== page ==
Bush is the least popular president since Nixon and we need to use that against him every day. He lied about Iraq, why would he tell the truth about Social Security?
...and have you been listening to inaug coverage on NPR? It is unbelievably bad. Witness the NPR lurch to the right and
tune in to Air America
THE SUBLIME GENIUS OF JAMES WOLCOTT
I just hope I won't be stuck in the jury box and miss the president's stirring inaugural address, in which he will ask Americans to pay any price and bear any burden to make this a better world for his campaign donors and their demon spawn. Afterwards, Chris Matthews will call the speech Kennedyesque in its cadences, Michael Bechloss will remind us that Andrew Jackson carried a wooden comb in his vest pocket during his inaugural address in 18 oh who the hell cares. and David Frum will be carried out on a stretcher, overcome with Vicks VapoRub. I just hope too many car bombs don't go off in Iraq to mar the festive mood.
I'm just sayin'. Whoa.
SANTA MADE OF COKE
French police arrested four men in southern France after a search of their vehicle revealed a statue of Father Christmas made of pure cocaine, seen here (AFP/Boris Horvat)
[Via Miss T
SALTO CREATIVE CAPTION CONTEST!
Fame and fortune! Worldwide recognition! The approbation of your friends and neighbors!
SALTO'S CREATIVE CAPTION CONTEST!
The rules are simple. Just apply, in comments, your creative caption to the photograph below! The contest closes at Noon PST one week from today -- on January 26, 2005. One lucky winner receives ... an unopened pack of Clove Chewing Gum
ARE YOU READY FOR THE SALTO'S CREATIVE CAPTION PHOTO?
HERE IT IS!
Go to it!
is also worth a look. Maybe next week... [Via PEG]
Seymour Hersh in the New Yorker
on the ratcheting up of covert action within Iran, and the Bushies' plans for the next four years. An excerpt:
The Administration has been conducting secret reconnaissance missions inside Iran at least since last summer. Much of the focus is on the accumulation of intelligence and targeting information on Iranian nuclear, chemical, and missile sites, both declared and suspected. The goal is to identify and isolate three dozen, and perhaps more, such targets that could be destroyed by precision strikes and short-term commando raids. “The civilians in the Pentagon want to go into Iran and destroy as much of the military infrastructure as possible,” the government consultant with close ties to the Pentagon told me.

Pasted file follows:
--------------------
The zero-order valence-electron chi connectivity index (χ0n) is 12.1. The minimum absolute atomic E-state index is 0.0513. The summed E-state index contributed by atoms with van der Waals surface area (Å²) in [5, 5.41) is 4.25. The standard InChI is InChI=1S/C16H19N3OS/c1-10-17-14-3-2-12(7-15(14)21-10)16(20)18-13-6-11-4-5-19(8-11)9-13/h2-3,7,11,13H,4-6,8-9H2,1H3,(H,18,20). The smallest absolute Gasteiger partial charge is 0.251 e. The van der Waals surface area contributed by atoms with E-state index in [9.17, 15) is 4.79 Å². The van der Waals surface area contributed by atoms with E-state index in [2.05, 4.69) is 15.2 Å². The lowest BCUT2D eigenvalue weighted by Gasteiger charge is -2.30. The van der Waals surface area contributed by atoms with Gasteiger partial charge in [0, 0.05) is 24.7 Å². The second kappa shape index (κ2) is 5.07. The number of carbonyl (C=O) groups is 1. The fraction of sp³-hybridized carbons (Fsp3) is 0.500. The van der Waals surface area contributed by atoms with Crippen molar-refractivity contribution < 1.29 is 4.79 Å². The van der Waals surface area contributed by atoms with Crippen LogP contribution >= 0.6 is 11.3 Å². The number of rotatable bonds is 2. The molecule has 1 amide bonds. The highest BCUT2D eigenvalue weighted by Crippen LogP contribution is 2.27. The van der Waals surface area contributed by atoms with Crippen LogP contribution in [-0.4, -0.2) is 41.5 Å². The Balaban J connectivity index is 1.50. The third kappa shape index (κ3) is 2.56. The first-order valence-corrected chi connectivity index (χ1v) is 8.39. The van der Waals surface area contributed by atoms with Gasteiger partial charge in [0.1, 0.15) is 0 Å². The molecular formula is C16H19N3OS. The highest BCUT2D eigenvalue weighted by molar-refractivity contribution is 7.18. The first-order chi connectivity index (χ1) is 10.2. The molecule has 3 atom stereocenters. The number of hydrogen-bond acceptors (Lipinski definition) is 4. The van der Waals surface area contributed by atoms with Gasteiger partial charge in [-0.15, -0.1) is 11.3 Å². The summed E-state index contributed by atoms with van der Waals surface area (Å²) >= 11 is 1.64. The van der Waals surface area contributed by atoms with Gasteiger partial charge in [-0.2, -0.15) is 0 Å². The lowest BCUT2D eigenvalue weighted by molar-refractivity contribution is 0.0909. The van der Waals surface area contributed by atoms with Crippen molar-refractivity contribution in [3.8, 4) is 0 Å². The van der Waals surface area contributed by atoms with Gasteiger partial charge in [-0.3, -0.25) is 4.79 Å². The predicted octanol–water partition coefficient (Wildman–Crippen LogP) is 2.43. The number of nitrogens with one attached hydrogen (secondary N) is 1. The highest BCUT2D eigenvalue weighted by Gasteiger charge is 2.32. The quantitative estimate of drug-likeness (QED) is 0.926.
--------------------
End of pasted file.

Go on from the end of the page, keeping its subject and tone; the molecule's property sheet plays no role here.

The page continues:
Some of the missions involve extraordinary coöperation. For example, the former high-level intelligence official told me that an American commando task force has been set up in South Asia and is now working closely with a group of Pakistani scientists and technicians who had dealt with Iranian counterparts. (In 2003, the I.A.E.A. disclosed that Iran had been secretly receiving nuclear technology from Pakistan for more than a decade, and had withheld that information from inspectors.) The American task force, aided by the information from Pakistan, has been penetrating eastern Iran from Afghanistan in a hunt for underground installations. The task-force members, or their locally recruited agents, secreted remote detection devices—known as sniffers—capable of sampling the atmosphere for radioactive emissions and other evidence of nuclear-enrichment programs.
There's much more of interest. Read it.
THE RUDE PUNDIT
Like James Wolcott
, Salto heartily approves of the Rude Pundit
"Through our scientific and technological genius, we have made of this world a neighborhood and yet we have not had the ethical commitment to make of it a brotherhood. But somehow, and in some way, we have got to do this. We must all learn to live together as brothers or we will all perish together as fools. We are tied together in the single garment of destiny, caught in an inescapable network of mutuality. And whatever affects one directly affects all indirectly. For some strange reason I can never be what I ought to be until you are what you ought to be. And you can never be what you ought to be until I am what I ought to be."